DIY Design Hacks: Crafting a Custom Closet on a Budget

How DIY Design Hacks Saved our Custom Closet Budget

When we moved into our new apartment, the master bedroom had two fairly standard closets. One was a traditional 8x2x2 linen closet and the other was a 8′ reach-in closet. We were blessed to have the space, but these closet set ups weren’t particularly efficient for our lifestyle. For starters, we hadn’t renovated the en suite, so a linen closet wasn’t useful. And the opening on the (8 foot!) reach-in closet was probably less than 48 inches. You couldn’t see any clothes that were tucked away in the corners and the closet was super dark. The paint was peeling in both and the baseboards and ugly linoleum tile had seen better days. Being renovistas, we knew we wanted to upgrade our space. Add we had to do it on a budget. Enter DIY Design Hacks.

We had some help early on. As we’ve mentioned, one of the few professional jobs we’ve had done in the apartment is upgrading the electrical. Our contractor/electrician ran a connection into the reach-in closet and while he was there, we asked him to open the closet space. We didn’t care if had left a raw, unfinished opening, but he closed the job off with some standard grade moulding and a wood saddle for the floor. Not terrible, but not as design-forward as I would have liked.

How DIY Design Hacks Saved our Custom Closet Budget
Renovation beginning for our bedroom closet.

We lived with a gaping hole closet for a couple of months while we hemmed and hawed about what to do. Finally, we decided it was high time to at least get the interior of the closet in good shape. We scraped, sanded, and painted the walls, bringing them from stained and uneven to bright and gleaming. The original closet had one long shelf extending from end to end. Yes, we could have tried to repurpose it, but years of paint and weight left had left it in a sorry state. Instead, we bought two high quality pine boards from Home Depot and installed them; one directly atop the old support system and a lower plank on a brushed nickel pole and socket system. (Some of my) shoes went on those two shelves.

How DIY Design Hacks Saved our Custom Closet Budget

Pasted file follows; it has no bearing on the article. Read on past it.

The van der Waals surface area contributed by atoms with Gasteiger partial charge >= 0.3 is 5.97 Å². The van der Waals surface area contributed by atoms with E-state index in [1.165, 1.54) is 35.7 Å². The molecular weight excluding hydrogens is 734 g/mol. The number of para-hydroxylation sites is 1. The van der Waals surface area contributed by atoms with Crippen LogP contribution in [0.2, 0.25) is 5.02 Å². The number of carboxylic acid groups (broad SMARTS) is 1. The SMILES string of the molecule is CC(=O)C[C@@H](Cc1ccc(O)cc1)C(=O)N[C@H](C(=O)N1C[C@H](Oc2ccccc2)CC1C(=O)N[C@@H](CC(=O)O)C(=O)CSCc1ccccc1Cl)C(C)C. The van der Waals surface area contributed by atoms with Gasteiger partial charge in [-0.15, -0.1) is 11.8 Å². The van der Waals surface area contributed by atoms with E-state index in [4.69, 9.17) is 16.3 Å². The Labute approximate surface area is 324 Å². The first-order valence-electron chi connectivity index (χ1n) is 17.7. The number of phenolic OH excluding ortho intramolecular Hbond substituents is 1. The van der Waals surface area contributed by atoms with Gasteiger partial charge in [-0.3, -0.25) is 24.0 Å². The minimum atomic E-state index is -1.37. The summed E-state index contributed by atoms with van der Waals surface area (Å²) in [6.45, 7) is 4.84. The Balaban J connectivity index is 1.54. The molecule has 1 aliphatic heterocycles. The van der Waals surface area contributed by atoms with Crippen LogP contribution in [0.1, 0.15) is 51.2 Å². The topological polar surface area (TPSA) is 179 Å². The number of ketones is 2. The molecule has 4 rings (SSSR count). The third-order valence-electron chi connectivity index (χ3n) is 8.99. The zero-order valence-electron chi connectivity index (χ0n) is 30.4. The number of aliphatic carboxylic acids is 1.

With just one closet rod in, it’s starting to come together!

We also originally installed one brushed nickel pipe that we picked up from Home Depot.  Elliot cut the bar to size using this heavy duty and affordable pipe cutter and fitted it into two pipe flanges or sockets. After hanging all of my clothes onto the one bar, however, it became readily apparent that the weight of my wardrobe was too much hold. We had originally only installed two brackets. So we added another in the center. Then it was time for more DIY Design Hacks. We had the ingenious engineering idea to install a second, slightly lower bar in the closet. With the second bar in, I could alternate items but still see everything in my closet. Winning!

With clothes and shoes in their place, we were happy with our DIY Design Hacks, but the closet floor still looked pretty crappy and we still had an open closet with no closure. I scoured flooring sites for weeks in search of the perfect mosaic, falling in love with marbles and waterjets that cost upwards of $75 per square foot.

How DIY Design Hacks Saved our Custom Closet Budget
So much money. So little tile.

And I almost pulled the trigger on some, justifying the cost because we were covering such a small area. Thankfully Elliot reigned me in by lecturing strongly reminding me that a closet floor would be covered by all of my junk only 10% visible. I’m glad that we didn’t waste tons of money on pretty tile that would have been covered. Instead, we bought a simple 6″x18″‘Zenith Asian Honed Statuary Marble for $9.99 a pop from TileBar. Not cheap as compared to $2.99/sq ft vinyl, but a bargain for beautiful natural stone. We won’t get into the installation here, but it took a day and renting a tile saw from Home Depot to look beautiful. Once the tile was in, we used baseboard leftover from our whole-house installation to cap off the look.